Since the advantages of preserving these small tracts are so numerous, our attempt to unite them in volumes cannot be thought either useless or unseasonable; for there is no other method of securing them from accidents; and they have already been so long neglected, that this design cannot be delayed, without hazarding the loss of many pieces, which deserve to be transmitted to another age.
The practice of publishing pamphlets on the most important subjects, has now prevailed more than two centuries among us; and therefore it cannot be doubted, but that, as no large collections have been yet made, many curious tracts must have perished; but it is too late to lament that loss; nor ought we to reflect upon it, with any other view, than that of quickening our endeavours for the preservation of those that yet remain; of which we have now a greater number, than was, perhaps, ever amassed by any one person. Essay on the Origin and Importance of Fugitive Pieces.
5. Pereunt et imputantur.
POLITIAN, a name eminent among the restorers of polite literature, when he published a collection of epigrams, prefixed to many of them the year of his age at which they were composed. He might design by this information, either to boast the early maturity of his genius, or to conciliate indulgence to the puerility of his performances.
But whatever was his intent, it is remarked by Scaliger, that he very little promoted his own reputation, because he fell below the promise which his first productions had given, and in the latter part of his life seldom equalled the sallies of his youth.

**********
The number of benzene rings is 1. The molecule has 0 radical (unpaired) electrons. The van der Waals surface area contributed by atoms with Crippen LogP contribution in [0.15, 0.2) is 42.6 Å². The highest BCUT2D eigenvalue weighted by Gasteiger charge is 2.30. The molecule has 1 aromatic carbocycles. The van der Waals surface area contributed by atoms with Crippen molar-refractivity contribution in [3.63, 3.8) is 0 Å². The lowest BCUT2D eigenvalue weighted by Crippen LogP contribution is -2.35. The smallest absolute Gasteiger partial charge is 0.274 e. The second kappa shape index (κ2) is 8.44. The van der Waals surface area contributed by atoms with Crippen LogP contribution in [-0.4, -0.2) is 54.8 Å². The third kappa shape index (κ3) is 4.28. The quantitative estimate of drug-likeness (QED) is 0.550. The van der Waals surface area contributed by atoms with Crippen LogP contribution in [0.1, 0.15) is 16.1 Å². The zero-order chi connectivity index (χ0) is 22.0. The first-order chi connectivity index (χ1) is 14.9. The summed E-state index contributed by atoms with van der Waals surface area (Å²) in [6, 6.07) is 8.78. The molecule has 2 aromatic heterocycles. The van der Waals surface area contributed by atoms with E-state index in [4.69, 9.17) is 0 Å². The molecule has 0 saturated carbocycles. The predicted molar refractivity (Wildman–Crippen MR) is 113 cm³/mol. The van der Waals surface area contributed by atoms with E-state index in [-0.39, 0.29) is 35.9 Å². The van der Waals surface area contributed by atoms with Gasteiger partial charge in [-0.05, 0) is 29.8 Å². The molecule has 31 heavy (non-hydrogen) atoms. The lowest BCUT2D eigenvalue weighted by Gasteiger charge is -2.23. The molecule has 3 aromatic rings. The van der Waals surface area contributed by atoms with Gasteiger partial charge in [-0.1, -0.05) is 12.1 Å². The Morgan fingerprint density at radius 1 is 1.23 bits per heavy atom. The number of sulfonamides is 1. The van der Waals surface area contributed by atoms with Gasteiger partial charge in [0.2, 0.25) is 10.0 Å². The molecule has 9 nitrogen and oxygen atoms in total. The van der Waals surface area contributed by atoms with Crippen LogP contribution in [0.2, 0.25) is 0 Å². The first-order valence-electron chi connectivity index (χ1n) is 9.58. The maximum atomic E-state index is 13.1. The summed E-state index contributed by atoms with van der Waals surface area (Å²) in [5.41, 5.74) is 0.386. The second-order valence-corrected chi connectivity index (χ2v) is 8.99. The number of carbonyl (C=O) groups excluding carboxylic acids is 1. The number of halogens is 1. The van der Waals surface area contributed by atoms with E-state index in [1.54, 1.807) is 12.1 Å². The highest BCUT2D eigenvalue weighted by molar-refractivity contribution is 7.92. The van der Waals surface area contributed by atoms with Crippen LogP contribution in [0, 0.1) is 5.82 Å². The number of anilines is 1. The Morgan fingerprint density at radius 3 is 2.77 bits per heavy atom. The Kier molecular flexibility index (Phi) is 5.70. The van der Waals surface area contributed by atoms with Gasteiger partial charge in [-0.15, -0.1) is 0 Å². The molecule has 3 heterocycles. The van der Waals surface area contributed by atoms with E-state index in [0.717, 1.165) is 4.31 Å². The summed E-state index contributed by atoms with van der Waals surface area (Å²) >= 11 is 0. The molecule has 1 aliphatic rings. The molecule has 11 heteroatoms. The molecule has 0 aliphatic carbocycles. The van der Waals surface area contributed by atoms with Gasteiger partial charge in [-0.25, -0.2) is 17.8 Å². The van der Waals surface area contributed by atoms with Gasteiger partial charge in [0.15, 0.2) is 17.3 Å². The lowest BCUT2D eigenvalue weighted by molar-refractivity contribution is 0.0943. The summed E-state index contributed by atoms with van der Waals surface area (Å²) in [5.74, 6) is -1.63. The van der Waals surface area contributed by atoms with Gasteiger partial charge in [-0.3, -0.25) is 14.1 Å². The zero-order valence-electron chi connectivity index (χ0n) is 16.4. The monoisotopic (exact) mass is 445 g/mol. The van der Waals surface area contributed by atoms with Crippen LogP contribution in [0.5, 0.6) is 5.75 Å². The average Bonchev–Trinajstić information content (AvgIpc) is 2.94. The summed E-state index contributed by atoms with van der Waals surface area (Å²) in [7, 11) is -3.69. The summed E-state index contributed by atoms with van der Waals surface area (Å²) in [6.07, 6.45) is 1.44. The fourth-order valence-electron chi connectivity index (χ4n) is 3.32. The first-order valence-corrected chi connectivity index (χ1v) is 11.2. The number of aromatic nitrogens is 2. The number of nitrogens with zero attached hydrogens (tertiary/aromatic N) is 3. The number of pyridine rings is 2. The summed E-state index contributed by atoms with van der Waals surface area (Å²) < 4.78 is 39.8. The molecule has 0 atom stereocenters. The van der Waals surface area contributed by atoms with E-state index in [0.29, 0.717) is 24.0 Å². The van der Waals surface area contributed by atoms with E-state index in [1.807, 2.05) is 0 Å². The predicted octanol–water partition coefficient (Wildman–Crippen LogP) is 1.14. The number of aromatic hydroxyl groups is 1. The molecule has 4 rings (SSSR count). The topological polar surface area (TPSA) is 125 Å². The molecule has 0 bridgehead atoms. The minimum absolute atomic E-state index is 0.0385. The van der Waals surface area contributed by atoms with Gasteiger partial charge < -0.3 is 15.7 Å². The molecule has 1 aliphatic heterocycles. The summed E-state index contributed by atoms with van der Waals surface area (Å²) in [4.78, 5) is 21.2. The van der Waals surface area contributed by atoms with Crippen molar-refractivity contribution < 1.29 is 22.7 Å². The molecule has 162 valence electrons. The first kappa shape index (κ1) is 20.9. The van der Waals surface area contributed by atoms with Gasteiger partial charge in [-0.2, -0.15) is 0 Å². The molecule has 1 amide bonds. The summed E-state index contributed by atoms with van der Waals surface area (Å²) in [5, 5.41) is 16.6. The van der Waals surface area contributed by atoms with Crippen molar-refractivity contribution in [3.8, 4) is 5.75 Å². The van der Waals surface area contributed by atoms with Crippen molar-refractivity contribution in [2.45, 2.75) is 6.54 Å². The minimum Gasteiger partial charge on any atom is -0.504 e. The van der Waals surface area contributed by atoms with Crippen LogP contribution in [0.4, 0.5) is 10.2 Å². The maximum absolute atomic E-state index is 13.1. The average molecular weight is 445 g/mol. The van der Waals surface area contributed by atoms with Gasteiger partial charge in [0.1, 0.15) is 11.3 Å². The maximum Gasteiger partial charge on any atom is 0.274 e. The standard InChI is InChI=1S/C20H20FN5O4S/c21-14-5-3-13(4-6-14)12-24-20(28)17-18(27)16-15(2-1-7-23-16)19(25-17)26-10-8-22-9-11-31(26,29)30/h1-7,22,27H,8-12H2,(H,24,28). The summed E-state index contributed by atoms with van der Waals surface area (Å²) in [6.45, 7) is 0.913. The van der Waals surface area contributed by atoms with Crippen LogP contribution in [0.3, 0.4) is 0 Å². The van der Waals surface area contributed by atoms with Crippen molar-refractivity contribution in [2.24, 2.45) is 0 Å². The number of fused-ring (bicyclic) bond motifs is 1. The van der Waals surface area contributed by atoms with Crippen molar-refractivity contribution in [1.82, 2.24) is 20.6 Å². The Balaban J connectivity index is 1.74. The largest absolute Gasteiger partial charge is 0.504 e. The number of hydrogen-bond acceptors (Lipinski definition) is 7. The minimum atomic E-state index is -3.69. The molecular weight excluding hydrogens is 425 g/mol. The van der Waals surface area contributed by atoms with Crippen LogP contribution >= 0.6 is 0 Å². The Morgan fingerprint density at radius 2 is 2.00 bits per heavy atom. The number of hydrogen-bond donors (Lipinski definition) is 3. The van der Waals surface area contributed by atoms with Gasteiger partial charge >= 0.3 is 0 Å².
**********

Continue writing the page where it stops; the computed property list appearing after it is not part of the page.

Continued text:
It is not uncommon for those who at their first entrance into the world were distinguished for attainments or abilities, to disappoint the hopes which they had raised, and to end in neglect and obscurity that life which they began in celebrity and honour. To the long catalogue of the inconveniencies of old age, which moral and satirical writers have so copiously displayed, may be often added the loss of fame.
The advance of the human mind towards any object of laudable pursuit, may be compared to the progress of a body driven by a blow. It moves for a time with great velocity and vigour, but the force of the first impulse is perpetually decreasing, and though it should encounter no obstacle capable of quelling it by a sudden stop, the resistance of the medium through which it passes, and the latent inequalities of the smoothest surface, will in a short time, by continued retardation, wholly overpower it. Some hindrances will be found in every road of life, but he that fixes his eyes upon any thing at a distance, necessarily loses sight of all that fills up the intermediate space, and therefore sets forward with alacrity and confidence, nor suspects a thousand obstacles by which he afterwards finds his passage embarrassed and obstructed. Some are indeed stopped at once in their career by a sudden shock of calamity, or diverted to a different direction by the cross impulse of some violent passion; but far the greater part languish by slow degrees, deviate at first into slight obliquities and themselves scarcely perceive at what time their ardour